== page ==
Agricultural drones can monitor crops anywhere with high accuracy in data delivery. With a high global supply and a record low in raw material prices as a result of the growing demand for food production and consumption, modern agriculture is at a revolutionary point.
Farmers and agronomists around the world need better resource management in response to tight budgets, more than ever. While the farm-to-fork movement has come under increasing pressure to improve traceability. Consumers become increasingly interested in knowing the origins of the food products they buy and how they are cultivated.
Effect of Climate Change
Besides, change in climate continues to generate new difficulties for the agricultural industry in the security of the food supply chain. Instantly changing environmental conditions worsen these problems, and recent data shows that total agricultural losses in Europe from a change in climate could be up to 16% by the year 2050.
Indeed, enhancing sustainability resilience parameters to minimalize the impact on the physical health and wellbeing of people and the planet will continue to be a priority. Especially as improved resilience can also bring added economical benefits by allowing agricultural professionals to utilize their capital and labor more efficiently.
Role of Technology in Sustainable Agriculture
Precision technology through technology enables farmers to optimize both productivity and profitability of the farm, based on real-time field information, thus shielding the environment, which could be a turning point for farmers to succeed. Agriculture is undergoing substantial changes in its efforts to produce sufficient food and food products and remain sustainable.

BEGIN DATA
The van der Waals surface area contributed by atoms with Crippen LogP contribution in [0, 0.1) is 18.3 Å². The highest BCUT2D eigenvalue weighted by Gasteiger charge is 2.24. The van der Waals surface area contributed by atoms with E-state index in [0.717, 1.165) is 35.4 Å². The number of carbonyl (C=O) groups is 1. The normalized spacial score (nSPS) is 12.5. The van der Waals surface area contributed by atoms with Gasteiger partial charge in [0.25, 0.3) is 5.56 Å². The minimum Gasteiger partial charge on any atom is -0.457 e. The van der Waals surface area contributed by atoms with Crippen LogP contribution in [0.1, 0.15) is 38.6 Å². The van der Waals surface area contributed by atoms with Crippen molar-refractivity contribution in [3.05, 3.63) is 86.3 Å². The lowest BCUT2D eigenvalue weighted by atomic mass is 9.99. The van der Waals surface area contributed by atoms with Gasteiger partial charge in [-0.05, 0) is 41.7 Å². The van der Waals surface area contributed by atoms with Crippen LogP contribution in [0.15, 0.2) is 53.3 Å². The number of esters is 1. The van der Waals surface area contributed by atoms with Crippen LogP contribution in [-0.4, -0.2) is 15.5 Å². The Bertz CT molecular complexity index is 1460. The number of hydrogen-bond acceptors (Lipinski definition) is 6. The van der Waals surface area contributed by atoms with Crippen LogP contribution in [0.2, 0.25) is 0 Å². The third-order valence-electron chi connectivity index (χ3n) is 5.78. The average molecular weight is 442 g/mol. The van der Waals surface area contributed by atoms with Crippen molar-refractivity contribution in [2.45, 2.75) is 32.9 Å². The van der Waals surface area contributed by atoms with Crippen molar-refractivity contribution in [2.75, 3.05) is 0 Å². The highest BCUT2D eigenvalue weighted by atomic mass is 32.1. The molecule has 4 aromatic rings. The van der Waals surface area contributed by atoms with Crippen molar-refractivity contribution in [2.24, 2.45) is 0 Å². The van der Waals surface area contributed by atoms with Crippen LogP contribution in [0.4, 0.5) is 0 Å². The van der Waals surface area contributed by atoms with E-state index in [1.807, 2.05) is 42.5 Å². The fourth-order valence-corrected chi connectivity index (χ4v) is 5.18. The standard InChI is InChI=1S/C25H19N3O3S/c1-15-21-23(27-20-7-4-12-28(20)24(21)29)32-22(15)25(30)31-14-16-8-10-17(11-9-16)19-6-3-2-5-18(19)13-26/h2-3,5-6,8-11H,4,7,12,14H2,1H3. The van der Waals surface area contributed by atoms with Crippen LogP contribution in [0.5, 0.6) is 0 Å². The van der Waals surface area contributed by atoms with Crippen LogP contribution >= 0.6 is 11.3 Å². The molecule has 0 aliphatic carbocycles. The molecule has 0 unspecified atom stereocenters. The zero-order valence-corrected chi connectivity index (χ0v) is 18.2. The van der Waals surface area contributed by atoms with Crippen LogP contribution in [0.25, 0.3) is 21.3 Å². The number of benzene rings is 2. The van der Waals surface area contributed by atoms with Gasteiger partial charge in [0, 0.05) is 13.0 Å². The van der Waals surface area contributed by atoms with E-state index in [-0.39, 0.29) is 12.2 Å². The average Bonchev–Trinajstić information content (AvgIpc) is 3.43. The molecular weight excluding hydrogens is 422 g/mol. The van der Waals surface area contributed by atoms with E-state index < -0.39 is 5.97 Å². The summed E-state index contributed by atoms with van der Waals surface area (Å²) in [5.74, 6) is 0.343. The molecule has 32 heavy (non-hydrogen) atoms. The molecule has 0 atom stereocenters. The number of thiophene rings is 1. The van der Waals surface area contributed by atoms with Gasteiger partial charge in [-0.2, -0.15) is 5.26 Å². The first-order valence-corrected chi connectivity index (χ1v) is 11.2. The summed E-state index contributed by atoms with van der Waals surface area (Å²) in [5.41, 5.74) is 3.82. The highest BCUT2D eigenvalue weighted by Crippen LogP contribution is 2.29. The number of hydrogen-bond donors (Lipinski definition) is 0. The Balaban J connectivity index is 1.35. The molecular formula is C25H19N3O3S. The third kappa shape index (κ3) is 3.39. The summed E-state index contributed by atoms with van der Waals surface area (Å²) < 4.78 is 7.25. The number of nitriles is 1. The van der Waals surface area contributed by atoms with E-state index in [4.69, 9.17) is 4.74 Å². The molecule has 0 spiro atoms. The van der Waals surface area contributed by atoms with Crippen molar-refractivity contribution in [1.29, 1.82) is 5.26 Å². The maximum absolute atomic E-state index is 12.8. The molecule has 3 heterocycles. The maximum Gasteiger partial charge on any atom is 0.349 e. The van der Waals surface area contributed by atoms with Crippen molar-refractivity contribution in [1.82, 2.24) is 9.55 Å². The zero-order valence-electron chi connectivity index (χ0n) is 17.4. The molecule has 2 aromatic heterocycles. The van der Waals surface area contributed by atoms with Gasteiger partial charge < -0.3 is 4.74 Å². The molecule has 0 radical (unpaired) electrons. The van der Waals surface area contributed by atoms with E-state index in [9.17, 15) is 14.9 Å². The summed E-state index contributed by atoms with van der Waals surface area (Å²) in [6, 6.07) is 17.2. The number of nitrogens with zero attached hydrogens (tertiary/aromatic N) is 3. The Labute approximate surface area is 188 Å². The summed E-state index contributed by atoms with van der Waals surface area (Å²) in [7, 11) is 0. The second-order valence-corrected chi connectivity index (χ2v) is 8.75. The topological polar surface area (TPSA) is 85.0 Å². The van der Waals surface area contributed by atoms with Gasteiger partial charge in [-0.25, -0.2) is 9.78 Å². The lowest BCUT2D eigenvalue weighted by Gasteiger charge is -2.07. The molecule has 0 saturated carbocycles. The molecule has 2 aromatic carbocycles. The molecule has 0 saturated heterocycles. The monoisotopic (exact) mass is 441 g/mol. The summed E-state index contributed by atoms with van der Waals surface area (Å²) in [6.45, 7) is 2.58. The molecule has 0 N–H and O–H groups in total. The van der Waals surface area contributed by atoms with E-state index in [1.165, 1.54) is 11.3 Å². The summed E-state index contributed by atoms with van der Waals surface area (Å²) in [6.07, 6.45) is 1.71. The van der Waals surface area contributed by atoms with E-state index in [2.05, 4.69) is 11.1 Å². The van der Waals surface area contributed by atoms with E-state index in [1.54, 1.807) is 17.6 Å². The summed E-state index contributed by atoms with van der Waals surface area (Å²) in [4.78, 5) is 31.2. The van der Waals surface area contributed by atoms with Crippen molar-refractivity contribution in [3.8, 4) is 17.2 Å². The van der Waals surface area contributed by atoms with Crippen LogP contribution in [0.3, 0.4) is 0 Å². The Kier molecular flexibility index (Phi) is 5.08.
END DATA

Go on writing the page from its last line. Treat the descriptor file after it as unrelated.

In this new era, agriculturalists now can use a wide variety of high-tech GPS-based sensor devices, fertilizer application systems, guidance and remote sensing systems, and farm managing software. The introduction and usage of up-to-date and accurate agricultural technologies are revolutionizing agriculture. In other words, modern agricultural technology is revolutionizing the way farmers work.
Despite a long human history of experimentation with drones, the current development of the consumer-and-professional drone market has made significant growth. The growth is recorded as $85 bn in 2016 and is expected to rise to $12 bn by 2021.
What is Drone?